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SPECIAL SCREENING

Dorothy's in O.C. (That Goes for Her Little Dog, Too)

April 01, 1993|MARK CHALON SMITH | Mark Chalon Smith is a free-lancer who regularly writes about film for The Times Orange County Edition.

I recently read somewhere about a Hollywood shrink who has her clients dwell on "The Wizard of Oz" during sessions.

This Yellow Brick Road therapy supposedly asks them whom they identify with most: Dorothy, the Scarecrow, the Tin Woodman, the Cowardly Lion or the Wicked Witch of the West. Sorry, apparently Toto doesn't count, even on those shaggy, bad-hair days when you feel especially small and whiny.

Anyway, as I remember it, the idea is that these characters are so familiar that they've become archetypes ready to serve as surrogates for emotional release. Feeling estranged? Dorothy, with her "there's no place like home" mantra, might be your call for the day. No confidence? Go on, growl along with the Cowardly Lion.

I have no idea how beneficial any of this psychology might be (there's certainly a New-Age wishfulness about it), but who could dispute the significance of all those characters? They've become part of our subconscious language--think of the Scarecrow and without thinking much you think of wanting more, of wanting smarts.

That's as good a reason as any to call the joyous 1939 release a classic. This venerable MGM musical screens Friday at the United Artists' City Cinema in Orange, providing a great opportunity for anybody who has only seen "The Wizard of Oz" on TV.

This is one of those films that shouts for a big screen--the sweeping Technicolor, painted visuals and goofy, storybook images make for quite a sight. There's also the pleasure a modern sound system can bring. The songs by Harold Arlen and E.Y. Harburg (some of the most satisfying and giddy ever to make it to the movies) deserves a row of fat speakers and all the fancy technology therein.

Few family pictures have had quite the enduring impact of this one. Remember (not so long ago, really) when it was one of the largest annual television events? Like the better Christmas films, "The Wizard of Oz" has a touchstone quality; there's something comforting about its very presence.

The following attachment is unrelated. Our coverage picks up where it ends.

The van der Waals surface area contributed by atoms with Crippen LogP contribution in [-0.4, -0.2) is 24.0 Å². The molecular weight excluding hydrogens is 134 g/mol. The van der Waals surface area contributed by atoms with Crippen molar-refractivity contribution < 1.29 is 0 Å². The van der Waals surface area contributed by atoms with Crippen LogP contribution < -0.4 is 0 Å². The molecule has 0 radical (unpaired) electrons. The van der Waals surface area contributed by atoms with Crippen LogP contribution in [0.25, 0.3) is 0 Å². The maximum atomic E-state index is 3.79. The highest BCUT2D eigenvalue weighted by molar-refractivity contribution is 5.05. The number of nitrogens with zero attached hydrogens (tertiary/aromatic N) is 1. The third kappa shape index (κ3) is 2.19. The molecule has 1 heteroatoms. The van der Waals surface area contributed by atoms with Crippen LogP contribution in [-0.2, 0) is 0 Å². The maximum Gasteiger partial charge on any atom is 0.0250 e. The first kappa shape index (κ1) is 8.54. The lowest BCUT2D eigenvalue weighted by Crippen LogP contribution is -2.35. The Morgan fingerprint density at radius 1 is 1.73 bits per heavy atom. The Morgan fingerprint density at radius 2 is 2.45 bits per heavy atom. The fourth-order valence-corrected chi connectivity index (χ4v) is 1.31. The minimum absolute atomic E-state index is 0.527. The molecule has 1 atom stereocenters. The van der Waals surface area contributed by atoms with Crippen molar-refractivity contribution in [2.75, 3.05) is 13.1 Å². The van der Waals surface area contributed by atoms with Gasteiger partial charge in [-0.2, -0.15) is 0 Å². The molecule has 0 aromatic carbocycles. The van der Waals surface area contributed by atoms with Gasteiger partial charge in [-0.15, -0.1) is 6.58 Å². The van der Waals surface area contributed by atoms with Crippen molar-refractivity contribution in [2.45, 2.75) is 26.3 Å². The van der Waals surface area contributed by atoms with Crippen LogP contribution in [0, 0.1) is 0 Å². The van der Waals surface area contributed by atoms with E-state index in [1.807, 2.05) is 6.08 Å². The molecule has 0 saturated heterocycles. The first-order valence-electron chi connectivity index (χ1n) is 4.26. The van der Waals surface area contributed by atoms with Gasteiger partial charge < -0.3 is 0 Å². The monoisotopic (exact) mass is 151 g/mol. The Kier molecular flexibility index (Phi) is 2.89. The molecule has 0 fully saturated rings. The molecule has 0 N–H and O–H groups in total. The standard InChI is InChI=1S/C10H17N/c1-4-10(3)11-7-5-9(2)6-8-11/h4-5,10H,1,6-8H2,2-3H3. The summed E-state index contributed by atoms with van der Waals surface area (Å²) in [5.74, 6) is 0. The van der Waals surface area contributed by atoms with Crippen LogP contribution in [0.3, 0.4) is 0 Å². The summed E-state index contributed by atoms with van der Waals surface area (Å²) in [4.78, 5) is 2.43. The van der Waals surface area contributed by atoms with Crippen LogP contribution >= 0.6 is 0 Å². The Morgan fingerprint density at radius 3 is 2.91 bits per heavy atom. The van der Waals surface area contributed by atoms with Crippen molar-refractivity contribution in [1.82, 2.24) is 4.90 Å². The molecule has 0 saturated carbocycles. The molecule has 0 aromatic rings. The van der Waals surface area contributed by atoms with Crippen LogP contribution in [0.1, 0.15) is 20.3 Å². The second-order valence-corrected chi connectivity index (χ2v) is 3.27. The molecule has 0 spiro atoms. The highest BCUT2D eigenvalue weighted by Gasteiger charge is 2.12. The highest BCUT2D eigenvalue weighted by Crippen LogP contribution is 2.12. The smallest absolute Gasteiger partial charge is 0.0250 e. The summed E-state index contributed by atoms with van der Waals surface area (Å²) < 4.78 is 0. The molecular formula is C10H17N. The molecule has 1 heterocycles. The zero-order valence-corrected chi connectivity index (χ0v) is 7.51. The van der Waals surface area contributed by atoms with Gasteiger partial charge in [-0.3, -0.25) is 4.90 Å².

That distinguished it early on, and its popularity continued to grow. Starting in the '40s, fans revealed obsessive streaks, holding "Oz" festivals where folks would attend dressed as favorite characters, mouthing key lines and adopting personality traits. "The Wizard of Oz" was the "Star Trek" of its day.

With such adulation came an interest in the history and several books dedicated to the movie's details. With all that fascination, a trove of "Oz" trivia has emerged.

For instance, that the slippers Dorothy wears in the Frank Baum novel on which the film is based are silver and she says, "Take me home to Aunt Em!" at the end. The ruby red numbers were brought in to satisfy the glory of Technicolor and, I guess, the ultra-famous "There's no place like home" line was considered zippier. Wise moves.

On the casting side, most people probably know that Shirley Temple was the first choice for Dorothy; Judy Garland, not much of a name in those days, gained the part by default. Garland became so synonymous with Dorothy that I can't even imagine the pouty Temple skipping through Oz.

As for that windbag of a wizard, MGM wanted W.C. Fields, but a prior commitment prevented him from coming aboard. Frank Morgan, an expert windbag, got the job. Jack Haley became the Tin Woodman only because Buddy Ebsen couldn't stand the silver makeup. It made him sick after just a few minutes.

Then there's Toto, another tale of Hollywood serendipity. The role had originally been promised to Rin Tin Tin, but a bidding war erupted when Lassie got involved. Hoping to save money (and avoid a scandal in the gossip columns), MGM surprised everybody by going with an unknown, a shoebox-sized mongrel with only vaudeville experience.

OK, I made that last one up.

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